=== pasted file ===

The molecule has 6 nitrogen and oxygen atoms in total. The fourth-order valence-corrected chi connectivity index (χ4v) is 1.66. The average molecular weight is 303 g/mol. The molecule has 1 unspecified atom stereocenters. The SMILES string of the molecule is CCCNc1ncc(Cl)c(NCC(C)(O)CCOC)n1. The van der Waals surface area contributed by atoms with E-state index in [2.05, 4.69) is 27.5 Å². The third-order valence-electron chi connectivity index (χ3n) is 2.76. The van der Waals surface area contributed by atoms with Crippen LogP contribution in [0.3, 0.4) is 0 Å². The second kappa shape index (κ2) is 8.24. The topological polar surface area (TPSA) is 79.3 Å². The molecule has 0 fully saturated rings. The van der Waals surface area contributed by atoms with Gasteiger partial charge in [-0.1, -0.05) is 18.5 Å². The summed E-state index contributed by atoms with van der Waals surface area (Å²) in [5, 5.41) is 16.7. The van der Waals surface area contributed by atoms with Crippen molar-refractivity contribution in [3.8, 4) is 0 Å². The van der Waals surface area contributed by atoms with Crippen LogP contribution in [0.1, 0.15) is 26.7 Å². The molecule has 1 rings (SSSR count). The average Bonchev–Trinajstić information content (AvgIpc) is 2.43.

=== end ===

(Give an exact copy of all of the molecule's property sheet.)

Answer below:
The molecule has 6 nitrogen and oxygen atoms in total. The fourth-order valence-corrected chi connectivity index (χ4v) is 1.66. The average molecular weight is 303 g/mol. The molecule has 1 unspecified atom stereocenters. The SMILES string of the molecule is CCCNc1ncc(Cl)c(NCC(C)(O)CCOC)n1. The van der Waals surface area contributed by atoms with E-state index in [2.05, 4.69) is 27.5 Å². The third-order valence-electron chi connectivity index (χ3n) is 2.76. The van der Waals surface area contributed by atoms with Crippen LogP contribution in [0.3, 0.4) is 0 Å². The second kappa shape index (κ2) is 8.24. The topological polar surface area (TPSA) is 79.3 Å². The molecule has 0 fully saturated rings. The van der Waals surface area contributed by atoms with Gasteiger partial charge in [-0.1, -0.05) is 18.5 Å². The summed E-state index contributed by atoms with van der Waals surface area (Å²) in [5, 5.41) is 16.7. The van der Waals surface area contributed by atoms with Crippen molar-refractivity contribution in [3.8, 4) is 0 Å². The van der Waals surface area contributed by atoms with Crippen LogP contribution in [0.1, 0.15) is 26.7 Å². The molecule has 1 rings (SSSR count). The average Bonchev–Trinajstić information content (AvgIpc) is 2.43.